The Spectrum of Nimesulide-Induced-Hepatotoxicity. An Overview

ISSN: 1875-614X (Online)
ISSN: 1871-5230 (Print)


Volume 15, 3 Issues, 2016


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Anti-Inflammatory & Anti-Allergy Agents in Medicinal Chemistry

Formerly: Current Medicinal Chemistry - Anti-Inflammatory and Anti-Allergy Agents

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Editor-in-Chief:
Claudiu T. Supuran
Neurofarba Department
University of Florence
Florence
Italy


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The Spectrum of Nimesulide-Induced-Hepatotoxicity. An Overview



Anti-Inflammatory & Anti-Allergy Agents in Medicinal Chemistry, 9(4): 355-365.

Author(s): Fernando Bessone, Luis Colombato, Eduardo Fassio, Maria Virginia Reggiardo, Julio Vorobioff and Hugo Tanno.

Affiliation: University of Rosario School of Medicine-Rosario Argentina.

Abstract

Nimesulide is the unique molecule of the sulphonanilides class of non-steroidal antiinflammatory drugs [NSAIDs]: Nimesulide has analgesic, anti-pyretic, potent anti-inflammatory activities and very good gastro-intestinal [GI] tolerability. Therapeutic action is multifactorial, including cyclooxigenase-2 (COX-2) inhibition, scavenging of free radicals and inhibition of various pathways of inflammation. Nimesulide is oxidatively metabolised via liver cytochromes P450. Several unproven hepatotoxicy-predisposing-factors thought to be present in rheumatologic patients have been linked to a higher incidence of hepatic reactions in this sub-population. However, the molecular mechanism underlying hepatotoxicy remains to be elucidated. Nimesulide has been associated over two decades with reports of severe liver damage. The clinical presentation of nimesulide-related-hepatoxicity includes, malaise, pruritus, a wide range of ALT/AST elevation, and an average 4 fold elevation of alkaline phosphatase and GGT. Liver biopsy shows a predominance of hepatocellular involvement, less frequently cholestatic and mixed patterns. Both, the hepatitis pattern and the mixed-type combining cholestatic jaundice, might evolve into fulminant hepatic failure. However, the incidence of nimesulide-inducedhepatotoxicity is not homogeneous across the medical literature. Indeed, most of the countries find it to be comparable to that of other NSAIDs, while a significant higher hepatotoxicity is suggested by reports from Finland, Ireland and Argentina. Our series in Argentina comprising 43 cases is worrisome particularly because it evidences a significant proportion of severe forms. In the present work we analyze the epidemilogical characteristics of nimesulide-induced-hepatotoxicity and we describe the clinical and histologic spectrum of nimesulide-associated-liver damage based on the comparison of our series of 43 cases and worldwide published observations in the pertinent medical literature.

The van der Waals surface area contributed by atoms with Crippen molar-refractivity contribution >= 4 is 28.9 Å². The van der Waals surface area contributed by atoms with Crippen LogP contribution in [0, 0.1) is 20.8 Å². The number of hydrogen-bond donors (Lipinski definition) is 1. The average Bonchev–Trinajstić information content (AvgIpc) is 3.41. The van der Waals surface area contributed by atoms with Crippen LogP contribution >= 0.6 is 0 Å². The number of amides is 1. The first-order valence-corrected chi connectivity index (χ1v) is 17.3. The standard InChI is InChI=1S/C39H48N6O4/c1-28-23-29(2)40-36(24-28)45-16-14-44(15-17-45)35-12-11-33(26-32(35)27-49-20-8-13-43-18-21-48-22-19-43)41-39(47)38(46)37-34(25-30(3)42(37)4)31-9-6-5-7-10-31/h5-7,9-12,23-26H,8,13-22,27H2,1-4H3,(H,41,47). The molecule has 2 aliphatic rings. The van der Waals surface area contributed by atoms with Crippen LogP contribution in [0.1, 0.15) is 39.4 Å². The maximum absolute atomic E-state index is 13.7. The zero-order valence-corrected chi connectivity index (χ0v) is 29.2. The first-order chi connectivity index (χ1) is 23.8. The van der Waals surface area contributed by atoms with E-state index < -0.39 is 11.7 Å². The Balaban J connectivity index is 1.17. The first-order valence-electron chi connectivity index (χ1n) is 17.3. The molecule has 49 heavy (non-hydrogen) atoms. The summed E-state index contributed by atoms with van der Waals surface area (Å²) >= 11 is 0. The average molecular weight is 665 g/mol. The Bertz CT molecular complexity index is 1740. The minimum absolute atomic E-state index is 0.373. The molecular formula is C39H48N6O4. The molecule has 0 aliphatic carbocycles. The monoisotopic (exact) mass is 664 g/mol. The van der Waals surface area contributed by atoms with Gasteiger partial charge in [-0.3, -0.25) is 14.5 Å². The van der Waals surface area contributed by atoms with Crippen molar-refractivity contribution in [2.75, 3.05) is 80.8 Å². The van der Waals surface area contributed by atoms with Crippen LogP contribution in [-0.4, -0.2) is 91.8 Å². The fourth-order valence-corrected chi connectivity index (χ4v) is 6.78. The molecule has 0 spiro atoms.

Keywords:

Cholestasis, drug-induced liver injury, fulminant hepatic failure, hepatitis, hepatotoxicity, Nimesulide, analgesic, anti-pyretic, potent anti-inflammatory, cyclooxigenase-2 (COX-2), alkaline phosphatase, biopsy, homogeneous, anti-pyretic effects, cholestatic jaundice, cyclooxygenase, cytochromes P-450, cimetidine, warfarin, acenocoumarol, hypoglycemics agents, digoxin, furosemide, nitric oxide synthase, transplant hepatologysts, paracetamol, diclofenac, oxidative-phosphorilation, pharmacovigilance chronologic criteria, microsteatosis, Non-steroidal antiinflammatory drugs, Drugs Induced Liver Injury, Gastro-Intestinal, Years-old, Cyclooxigenase-2, European Medicines Evaluation Agency, Prostaglandin E2, Platelet-activating factor, Liver Function Tests, Hepatic Venous Pressure Gradient, Orthotopic Liver Transplantation.



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Article Details

Volume: 9
Issue Number: 4
First Page: 355
Last Page: 365
Page Count: 11
DOI: 10.2174/1871523011009040355
Price: $58
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